Conflict management is one of the component of which the module entitled ‘Human rights
and social justice’ is made. It aims at identifying different models and processes of conflict
resolution that are used to manage conflicts on different levels of society from individual to
global level. Put differently, it is all about manners in which violent macro conflicts in the
global system that followed the Cold war are being understood by peace researchers and
managed by different policymaking bodies, civil society and community-based organizations,
among other practitioners.
- Teacher: Theogene Bangwanubusa
This course is intended to introduce undergraduate students to the fundaments and values of the Rwandan ethics. We will see that the latter is grounded in the local culture and tradition as in its 'natural milieu', The point saves from the dualism between the world of things and that of the representation, that is: between empiricist and rationalist "presupposes of the world".
The overall aim of the course is:
- to cultivate quality of thought, and of life, in informedly discussing the system(s) of thought engaged in Rwandan ethics and culture
- to explore and analyse the idiom(s) of Rwandan ethical values, in their expressions and applications, for the integral reconstruction of Rwanda.
- Teacher: Janvier Murenzi
Students will be able to;
Explain Key theories on foreign policy
Discuss and analyze foreign policy making process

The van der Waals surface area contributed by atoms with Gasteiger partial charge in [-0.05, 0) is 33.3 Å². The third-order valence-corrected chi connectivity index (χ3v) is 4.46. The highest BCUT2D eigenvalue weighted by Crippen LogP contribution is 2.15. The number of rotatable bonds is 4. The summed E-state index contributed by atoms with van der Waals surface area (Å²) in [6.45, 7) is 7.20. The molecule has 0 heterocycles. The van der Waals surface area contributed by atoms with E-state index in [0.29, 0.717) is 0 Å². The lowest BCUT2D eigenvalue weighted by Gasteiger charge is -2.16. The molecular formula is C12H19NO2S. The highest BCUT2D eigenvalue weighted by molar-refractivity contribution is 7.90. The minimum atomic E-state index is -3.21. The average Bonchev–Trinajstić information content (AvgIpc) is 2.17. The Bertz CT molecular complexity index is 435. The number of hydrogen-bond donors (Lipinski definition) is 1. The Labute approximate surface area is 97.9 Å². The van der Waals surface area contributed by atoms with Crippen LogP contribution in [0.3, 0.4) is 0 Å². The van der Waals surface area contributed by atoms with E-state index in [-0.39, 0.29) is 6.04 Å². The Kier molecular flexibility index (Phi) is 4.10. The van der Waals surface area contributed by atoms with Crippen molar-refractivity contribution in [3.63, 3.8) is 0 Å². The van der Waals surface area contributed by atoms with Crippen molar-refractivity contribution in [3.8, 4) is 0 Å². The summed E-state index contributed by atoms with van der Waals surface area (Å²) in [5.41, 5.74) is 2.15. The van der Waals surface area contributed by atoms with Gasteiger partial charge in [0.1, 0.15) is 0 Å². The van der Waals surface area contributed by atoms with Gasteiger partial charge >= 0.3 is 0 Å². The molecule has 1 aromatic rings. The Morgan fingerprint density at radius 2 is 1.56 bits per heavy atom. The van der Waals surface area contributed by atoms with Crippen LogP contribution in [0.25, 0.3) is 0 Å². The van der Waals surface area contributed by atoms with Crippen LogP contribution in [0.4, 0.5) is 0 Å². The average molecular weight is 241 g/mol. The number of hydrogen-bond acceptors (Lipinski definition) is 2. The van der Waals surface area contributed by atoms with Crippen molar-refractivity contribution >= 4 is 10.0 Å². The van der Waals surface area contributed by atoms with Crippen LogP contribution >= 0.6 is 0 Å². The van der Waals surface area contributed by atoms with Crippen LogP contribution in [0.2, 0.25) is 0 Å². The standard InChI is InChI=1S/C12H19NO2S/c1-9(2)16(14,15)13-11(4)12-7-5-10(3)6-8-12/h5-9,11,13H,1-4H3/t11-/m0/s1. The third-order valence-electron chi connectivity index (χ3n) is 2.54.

Compare foreign policy of selected developing, developed and emerging countries e. the BRICS.
Analyze and explain Rwanda's foreign policy
- Teacher: Anthony Ntalindwa
This course is to be taught to students of Level 3 Department of Social Sciences. It aims at Exploring and understanding the concept of
gender in a broader sense, how it is mainstreamed in Rwanda and critically
identifying the challenges to gender equality both locally and globally
- Teacher: Jeannette Bayisenge
This module deals with the history of genocide through the ages, with a particular emphasis on genocides perpetrated in the 20th and 21st centuries. It comparatively analyses two cases of genocide (Armenian genocide and or the Holocaust versus the 1994 Tutsi genocide in Rwanda). Among the issues to be examined vis-à-vis these cases of genocide are antecedents of genocides, their social political contexts, victims, roles of various actors (perpetrators, collaborators and bystanders), the processes of the international community to the genocide, the post genocide period.
- Teacher: charles mulinda kabwete
This course is designed to explore sociologically the various and diverse discourses that impact upon African social development, cultural change, and self-perceptions. It starts with an Historical Perspective that outlines and examines the ways in which Race, Colonialism, Global Politics and Economics have impinged on Africa's ability to control its own destiny. It goes on to discuss some of the sociological perspectives that seek to make sense of social and cultural issues current in Africa, and the posits possibilities for future directions for sociological analysis and theory-building.
(Contact: Dr. Simeon S.Wiehler@ur.ac.rw)
- Teacher: Simeon Wiehler